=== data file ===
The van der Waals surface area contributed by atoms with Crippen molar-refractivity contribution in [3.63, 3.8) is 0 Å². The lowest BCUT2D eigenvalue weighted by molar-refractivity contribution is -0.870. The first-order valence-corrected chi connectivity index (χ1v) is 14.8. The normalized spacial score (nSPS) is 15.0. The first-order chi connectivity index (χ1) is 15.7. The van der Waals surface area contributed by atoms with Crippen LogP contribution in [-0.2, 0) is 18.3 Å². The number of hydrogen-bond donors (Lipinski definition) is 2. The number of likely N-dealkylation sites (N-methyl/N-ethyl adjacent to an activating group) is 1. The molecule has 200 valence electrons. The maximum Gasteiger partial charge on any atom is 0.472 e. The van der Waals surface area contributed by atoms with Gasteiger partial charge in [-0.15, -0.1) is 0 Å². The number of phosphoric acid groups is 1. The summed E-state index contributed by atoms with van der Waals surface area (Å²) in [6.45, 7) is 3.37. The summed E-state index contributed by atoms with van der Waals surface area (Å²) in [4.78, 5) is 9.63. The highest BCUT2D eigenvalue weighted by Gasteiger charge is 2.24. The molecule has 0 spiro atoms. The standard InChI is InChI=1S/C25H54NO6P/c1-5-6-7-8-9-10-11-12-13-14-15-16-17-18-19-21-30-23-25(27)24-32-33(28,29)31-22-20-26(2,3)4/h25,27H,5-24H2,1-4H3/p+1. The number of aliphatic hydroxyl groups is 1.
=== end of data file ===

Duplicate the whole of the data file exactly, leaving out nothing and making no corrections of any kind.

The van der Waals surface area contributed by atoms with Crippen molar-refractivity contribution in [3.63, 3.8) is 0 Å². The lowest BCUT2D eigenvalue weighted by molar-refractivity contribution is -0.870. The first-order valence-corrected chi connectivity index (χ1v) is 14.8. The normalized spacial score (nSPS) is 15.0. The first-order chi connectivity index (χ1) is 15.7. The van der Waals surface area contributed by atoms with Crippen LogP contribution in [-0.2, 0) is 18.3 Å². The number of hydrogen-bond donors (Lipinski definition) is 2. The number of likely N-dealkylation sites (N-methyl/N-ethyl adjacent to an activating group) is 1. The molecule has 200 valence electrons. The maximum Gasteiger partial charge on any atom is 0.472 e. The van der Waals surface area contributed by atoms with Gasteiger partial charge in [-0.15, -0.1) is 0 Å². The number of phosphoric acid groups is 1. The summed E-state index contributed by atoms with van der Waals surface area (Å²) in [6.45, 7) is 3.37. The summed E-state index contributed by atoms with van der Waals surface area (Å²) in [4.78, 5) is 9.63. The highest BCUT2D eigenvalue weighted by Gasteiger charge is 2.24. The molecule has 0 spiro atoms. The standard InChI is InChI=1S/C25H54NO6P/c1-5-6-7-8-9-10-11-12-13-14-15-16-17-18-19-21-30-23-25(27)24-32-33(28,29)31-22-20-26(2,3)4/h25,27H,5-24H2,1-4H3/p+1. The number of aliphatic hydroxyl groups is 1.